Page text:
This paper aims to understand the statistics of the electric field produced by water interfacing a non-polar solute of nanometer dimension. We study, by numerical simulations, the interface between SPC/E water and a Kihara solute, which is a hard-sphere core with a Lennard-Jones layer at its surface. The distribution of the interfacial electric field is monitored as a function of the magnitude of a point dipole placed close to the solute-water interface. The free energy surface as a function of the electric field projected on the dipole direction shows a cross-over with increasing dipole magnitude. While it is a single-well harmonic function at low dipole values, it becomes a double-well surface at intermediate dipole moment magnitudes, transforming into a single-well surface again, with a non-zero minimum position, at still higher dipoles. This transformation, reminiscent of a discontinuous phase transition in bulk materials, has a broad intermediate region where the interfacial waters fluctuate between the two minima. This region is characterized by intense field fluctuations, with non-Gaussian statistics and variance far exceeding expectations from the linear-response approximation. The excited state of the surface water is found to be lifted above the ground state by the energy required to break approximately two hydrogen bonds. This state is pulled down in energy by the external electric field of the solute dipole, making it readily accessible to thermal excitations. The excited state is a surface defect in the hydrogen-bond network, creating a stress in the nearby network, but otherwise relatively localized in the region closest to the solute dipole.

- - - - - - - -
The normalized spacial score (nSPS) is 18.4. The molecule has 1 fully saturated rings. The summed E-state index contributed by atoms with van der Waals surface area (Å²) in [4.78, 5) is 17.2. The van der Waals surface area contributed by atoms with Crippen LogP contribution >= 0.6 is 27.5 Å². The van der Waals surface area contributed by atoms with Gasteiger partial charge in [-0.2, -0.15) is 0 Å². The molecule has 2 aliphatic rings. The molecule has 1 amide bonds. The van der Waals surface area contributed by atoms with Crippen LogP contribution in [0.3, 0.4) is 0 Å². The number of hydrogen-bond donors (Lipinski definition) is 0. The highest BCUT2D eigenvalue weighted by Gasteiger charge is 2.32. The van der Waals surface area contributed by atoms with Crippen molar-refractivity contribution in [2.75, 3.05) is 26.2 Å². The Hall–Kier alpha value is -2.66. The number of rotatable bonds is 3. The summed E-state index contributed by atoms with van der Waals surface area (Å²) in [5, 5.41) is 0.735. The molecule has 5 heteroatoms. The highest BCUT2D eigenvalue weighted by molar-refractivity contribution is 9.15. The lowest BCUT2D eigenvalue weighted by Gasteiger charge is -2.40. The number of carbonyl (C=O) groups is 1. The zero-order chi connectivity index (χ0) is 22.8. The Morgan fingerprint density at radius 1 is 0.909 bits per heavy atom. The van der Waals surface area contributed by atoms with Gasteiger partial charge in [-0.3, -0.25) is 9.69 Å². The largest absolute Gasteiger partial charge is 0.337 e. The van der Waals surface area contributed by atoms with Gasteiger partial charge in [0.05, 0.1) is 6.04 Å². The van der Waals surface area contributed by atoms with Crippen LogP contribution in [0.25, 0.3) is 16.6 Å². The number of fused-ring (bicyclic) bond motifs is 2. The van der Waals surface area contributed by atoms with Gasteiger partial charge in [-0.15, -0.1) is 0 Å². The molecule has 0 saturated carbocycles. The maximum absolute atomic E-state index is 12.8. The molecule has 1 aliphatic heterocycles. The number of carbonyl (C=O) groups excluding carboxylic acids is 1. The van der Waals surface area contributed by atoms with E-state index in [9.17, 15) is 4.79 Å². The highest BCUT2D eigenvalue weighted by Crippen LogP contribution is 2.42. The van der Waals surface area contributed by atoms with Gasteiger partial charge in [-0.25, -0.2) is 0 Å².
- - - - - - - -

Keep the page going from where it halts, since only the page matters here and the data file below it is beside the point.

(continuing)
ASJC Scopus subject areas
- Physics and Astronomy(all)
- Physical and Theoretical Chemistry